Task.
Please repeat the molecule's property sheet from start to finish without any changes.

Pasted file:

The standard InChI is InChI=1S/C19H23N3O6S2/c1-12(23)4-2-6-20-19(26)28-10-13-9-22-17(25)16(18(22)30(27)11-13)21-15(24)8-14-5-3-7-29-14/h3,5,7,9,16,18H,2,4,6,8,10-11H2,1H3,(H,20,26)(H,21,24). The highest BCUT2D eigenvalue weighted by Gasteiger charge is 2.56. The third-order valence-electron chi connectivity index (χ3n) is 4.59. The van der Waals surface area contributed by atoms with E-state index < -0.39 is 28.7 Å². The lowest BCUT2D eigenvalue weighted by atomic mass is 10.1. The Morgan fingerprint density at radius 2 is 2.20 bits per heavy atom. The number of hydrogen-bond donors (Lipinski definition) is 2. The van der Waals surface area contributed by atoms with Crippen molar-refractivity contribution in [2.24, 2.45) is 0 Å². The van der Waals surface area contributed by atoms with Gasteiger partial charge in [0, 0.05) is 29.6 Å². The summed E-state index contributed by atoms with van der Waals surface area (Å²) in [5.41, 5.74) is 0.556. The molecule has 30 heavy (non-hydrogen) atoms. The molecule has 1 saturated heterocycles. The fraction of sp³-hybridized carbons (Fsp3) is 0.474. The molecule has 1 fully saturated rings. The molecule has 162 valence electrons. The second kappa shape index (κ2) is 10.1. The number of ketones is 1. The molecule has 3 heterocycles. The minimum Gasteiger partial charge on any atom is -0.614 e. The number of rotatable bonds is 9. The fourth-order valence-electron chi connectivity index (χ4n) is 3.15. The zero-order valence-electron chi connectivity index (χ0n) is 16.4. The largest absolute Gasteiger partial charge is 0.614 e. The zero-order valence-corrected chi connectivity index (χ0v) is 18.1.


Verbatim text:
The standard InChI is InChI=1S/C19H23N3O6S2/c1-12(23)4-2-6-20-19(26)28-10-13-9-22-17(25)16(18(22)30(27)11-13)21-15(24)8-14-5-3-7-29-14/h3,5,7,9,16,18H,2,4,6,8,10-11H2,1H3,(H,20,26)(H,21,24). The highest BCUT2D eigenvalue weighted by Gasteiger charge is 2.56. The third-order valence-electron chi connectivity index (χ3n) is 4.59. The van der Waals surface area contributed by atoms with E-state index < -0.39 is 28.7 Å². The lowest BCUT2D eigenvalue weighted by atomic mass is 10.1. The Morgan fingerprint density at radius 2 is 2.20 bits per heavy atom. The number of hydrogen-bond donors (Lipinski definition) is 2. The van der Waals surface area contributed by atoms with Crippen molar-refractivity contribution in [2.24, 2.45) is 0 Å². The van der Waals surface area contributed by atoms with Gasteiger partial charge in [0, 0.05) is 29.6 Å². The summed E-state index contributed by atoms with van der Waals surface area (Å²) in [5.41, 5.74) is 0.556. The molecule has 30 heavy (non-hydrogen) atoms. The molecule has 1 saturated heterocycles. The fraction of sp³-hybridized carbons (Fsp3) is 0.474. The molecule has 1 fully saturated rings. The molecule has 162 valence electrons. The second kappa shape index (κ2) is 10.1. The number of ketones is 1. The molecule has 3 heterocycles. The minimum Gasteiger partial charge on any atom is -0.614 e. The number of rotatable bonds is 9. The fourth-order valence-electron chi connectivity index (χ4n) is 3.15. The zero-order valence-electron chi connectivity index (χ0n) is 16.4. The largest absolute Gasteiger partial charge is 0.614 e. The zero-order valence-corrected chi connectivity index (χ0v) is 18.1.